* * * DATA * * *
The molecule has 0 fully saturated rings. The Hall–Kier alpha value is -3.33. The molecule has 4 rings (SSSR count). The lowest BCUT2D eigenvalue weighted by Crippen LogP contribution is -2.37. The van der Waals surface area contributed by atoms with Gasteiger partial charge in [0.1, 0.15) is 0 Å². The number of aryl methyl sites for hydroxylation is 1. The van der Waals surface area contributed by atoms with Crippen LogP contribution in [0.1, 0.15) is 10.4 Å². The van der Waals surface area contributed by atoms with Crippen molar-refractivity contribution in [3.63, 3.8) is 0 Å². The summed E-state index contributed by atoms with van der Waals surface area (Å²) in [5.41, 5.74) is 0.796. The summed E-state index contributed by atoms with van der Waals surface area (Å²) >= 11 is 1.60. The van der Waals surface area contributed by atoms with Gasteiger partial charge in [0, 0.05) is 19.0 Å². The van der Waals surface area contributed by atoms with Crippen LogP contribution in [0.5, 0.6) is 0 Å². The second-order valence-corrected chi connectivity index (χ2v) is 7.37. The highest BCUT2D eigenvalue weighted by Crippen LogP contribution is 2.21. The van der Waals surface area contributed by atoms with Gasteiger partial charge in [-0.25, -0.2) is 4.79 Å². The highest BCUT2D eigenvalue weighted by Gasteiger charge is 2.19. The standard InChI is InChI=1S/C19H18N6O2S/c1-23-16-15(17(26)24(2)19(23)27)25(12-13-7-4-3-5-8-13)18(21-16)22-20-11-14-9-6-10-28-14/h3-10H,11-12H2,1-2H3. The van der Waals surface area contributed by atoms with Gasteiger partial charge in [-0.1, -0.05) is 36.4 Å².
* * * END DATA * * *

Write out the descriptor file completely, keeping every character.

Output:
The molecule has 0 fully saturated rings. The Hall–Kier alpha value is -3.33. The molecule has 4 rings (SSSR count). The lowest BCUT2D eigenvalue weighted by Crippen LogP contribution is -2.37. The van der Waals surface area contributed by atoms with Gasteiger partial charge in [0.1, 0.15) is 0 Å². The number of aryl methyl sites for hydroxylation is 1. The van der Waals surface area contributed by atoms with Crippen LogP contribution in [0.1, 0.15) is 10.4 Å². The van der Waals surface area contributed by atoms with Crippen molar-refractivity contribution in [3.63, 3.8) is 0 Å². The summed E-state index contributed by atoms with van der Waals surface area (Å²) in [5.41, 5.74) is 0.796. The summed E-state index contributed by atoms with van der Waals surface area (Å²) >= 11 is 1.60. The van der Waals surface area contributed by atoms with Gasteiger partial charge in [0, 0.05) is 19.0 Å². The van der Waals surface area contributed by atoms with Crippen LogP contribution in [0.5, 0.6) is 0 Å². The second-order valence-corrected chi connectivity index (χ2v) is 7.37. The highest BCUT2D eigenvalue weighted by Crippen LogP contribution is 2.21. The van der Waals surface area contributed by atoms with Gasteiger partial charge in [-0.25, -0.2) is 4.79 Å². The highest BCUT2D eigenvalue weighted by Gasteiger charge is 2.19. The standard InChI is InChI=1S/C19H18N6O2S/c1-23-16-15(17(26)24(2)19(23)27)25(12-13-7-4-3-5-8-13)18(21-16)22-20-11-14-9-6-10-28-14/h3-10H,11-12H2,1-2H3. The van der Waals surface area contributed by atoms with Gasteiger partial charge in [-0.1, -0.05) is 36.4 Å².